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However, there are always in demand exotics, for example the sun perch, whose attitude in the garden pond is important now:
Tip 1Sunfish are scientifically named Centrarchidae, family of perch (Perciformes) and subfamily of real perch. The decorative fish are named after their distinctive spiny fins, because Centrarchidae comes from Centrarchus, in Greek "spiny ass" (although the dorsal fin has more spines than the caudal fin.) For pond or aquarium mostly sunfish of the genus Lepomis are offered, namely the common sunfish, Lepomis gibbosus They are also called pumpkin seed perch, because especially the males are noticed by an orange edge on the gill cap lobe (the "ear").
Tip 2Most species have a high physique with flat sides, so does the common sunfish. The dorsal fin has a prickly and a soft-jet part, which usually merge into each other. Most species are between 20 and 30 cm in size, in space-limited attitude they often remain smaller. Especially the male pumpkin-perch are beautifully colored in youth: gray-green back with pearly stripes and yellowish-green to orange color on belly and fins. The whole body has red to orange and blue to emerald swabs. The color decreases with age, it is also dependent on well-being and can adapt to the environment. In addition to the pumpkin perch we also offer other representatives of the approximately 8 genera and 33 species. These species can usually mate with each other, with larger fish than the parent species may arise, which does not necessarily have to be fertile. Who leaves sun fish of unknown origin in his pond, can therefore experience surprises.
Tip 3In any case, all these fish are native to the north of the American continent, but were spread by humans, who used them in foreign waters. In 1877, the sunfish was imported to France, where it was intended to help fishermen catch fish and already populate the first garden ponds. He had reached Germany as early as 1880, and today there are free-living sunfish in Britain, Austria, Switzerland and some southern European countries.
Tip 4With the sunfish you bring ancient forms of life into your pond, the oldest known sunfish already lived in the Eocene, so about 56 to 34 million years ago. There are legends about the intelligence of fish: Some sunfish should recognize their keeper. Less emphatic natures are of the opinion that they rather recognize the food.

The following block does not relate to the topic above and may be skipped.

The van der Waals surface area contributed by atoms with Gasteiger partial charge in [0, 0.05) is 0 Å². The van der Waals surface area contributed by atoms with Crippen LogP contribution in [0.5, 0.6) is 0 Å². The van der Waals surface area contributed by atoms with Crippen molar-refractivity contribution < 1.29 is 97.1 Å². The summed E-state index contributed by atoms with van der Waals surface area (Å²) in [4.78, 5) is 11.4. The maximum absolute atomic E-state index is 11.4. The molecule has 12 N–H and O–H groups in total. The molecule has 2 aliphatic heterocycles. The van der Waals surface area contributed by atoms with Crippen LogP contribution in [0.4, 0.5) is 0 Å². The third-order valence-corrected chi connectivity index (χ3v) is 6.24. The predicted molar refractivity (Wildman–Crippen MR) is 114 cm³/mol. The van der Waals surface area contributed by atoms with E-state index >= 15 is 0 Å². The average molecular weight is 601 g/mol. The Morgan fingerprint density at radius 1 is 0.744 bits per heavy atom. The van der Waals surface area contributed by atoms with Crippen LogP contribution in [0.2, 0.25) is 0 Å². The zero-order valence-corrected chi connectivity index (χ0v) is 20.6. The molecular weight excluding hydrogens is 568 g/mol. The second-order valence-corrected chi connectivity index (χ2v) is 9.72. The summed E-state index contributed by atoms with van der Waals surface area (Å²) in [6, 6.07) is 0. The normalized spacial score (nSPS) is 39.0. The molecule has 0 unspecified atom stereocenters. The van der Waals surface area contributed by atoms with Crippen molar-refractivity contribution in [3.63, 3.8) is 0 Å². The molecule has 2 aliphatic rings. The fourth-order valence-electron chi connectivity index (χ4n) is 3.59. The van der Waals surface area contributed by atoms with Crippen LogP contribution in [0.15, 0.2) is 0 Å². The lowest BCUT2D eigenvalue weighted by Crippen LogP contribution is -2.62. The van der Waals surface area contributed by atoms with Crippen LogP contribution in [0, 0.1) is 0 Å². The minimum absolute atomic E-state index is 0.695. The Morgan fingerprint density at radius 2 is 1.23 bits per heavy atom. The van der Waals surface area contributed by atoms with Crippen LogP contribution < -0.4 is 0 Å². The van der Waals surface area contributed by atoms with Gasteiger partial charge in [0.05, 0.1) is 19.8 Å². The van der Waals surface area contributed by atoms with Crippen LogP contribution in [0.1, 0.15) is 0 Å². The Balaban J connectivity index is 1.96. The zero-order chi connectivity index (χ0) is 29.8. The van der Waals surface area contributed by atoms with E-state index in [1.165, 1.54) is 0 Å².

Sunfish like well-planted pools, shelters and clean, oxygen-rich, stagnant water. Ventilation is good for them, natural sunlight should enter the pond. If they have enough space, they are quiet fish, which are well tolerated as predators with the same size fish. Especially with large surface swimmers, the close-to-living fish like to share the water. If the pond is too small, they quickly become aggressive and drive everything up close. All sunfish are also sensitive to abrupt changes in water quality or sudden changes in water temperature, and in addition, medicines in the water can negatively affect their wellbeing.
Tip 6As predatory fish, they prefer live food (which can be worms, flies, grasshoppers or water snails), but are also satisfied with dry food or frozen goods. When searching for food, sunfish can also become spawning predators with the water comrades, sometimes they are even used specifically for controlling overpopulation. The solar perch can be problematic in ponds, which should give also amphibians a home, these are usually not equal to the foreign robbers.
Tip 7Most sunfish can hibernate in ponds of some depth, in the winter time they eat little or not at all and otherwise severely limit their activities. They like to multiply in our ponds and are known for their very intensive brood care, which makes breeding possible in the blink of an eye.
Tip 8But exactly this joyous increase is also the problem with the sunfish: each clutch brings about a thousand offspring, with good feeding, the couple spawn several times. However, if your sunfish are slowly taking over the reign of the pond, you should not simply expose it to somewhere. The foreign fish have no natural enemies with us, for good reason, the exposure of fish from the garden pond in free water is prohibited by law and can be punished with fines. On the Internet you can read about how many natural habitats are already endangered by too many sunfish and how many fishing clubs frequently proclaim the sunfish alarm.
If the incalculable robbers, despite their magnificent coloring in the garden pond, are too scary, they populate their pond with indigenous fish, which may also save them from extinction. Incidentally, you could master a sunfish tide by eating the sunfish; in Florida, they are eagerly eaten as "Fried Fish" (even if your children are likely to protest, if they need to get up close and personal, that's tempting the plate has lived before).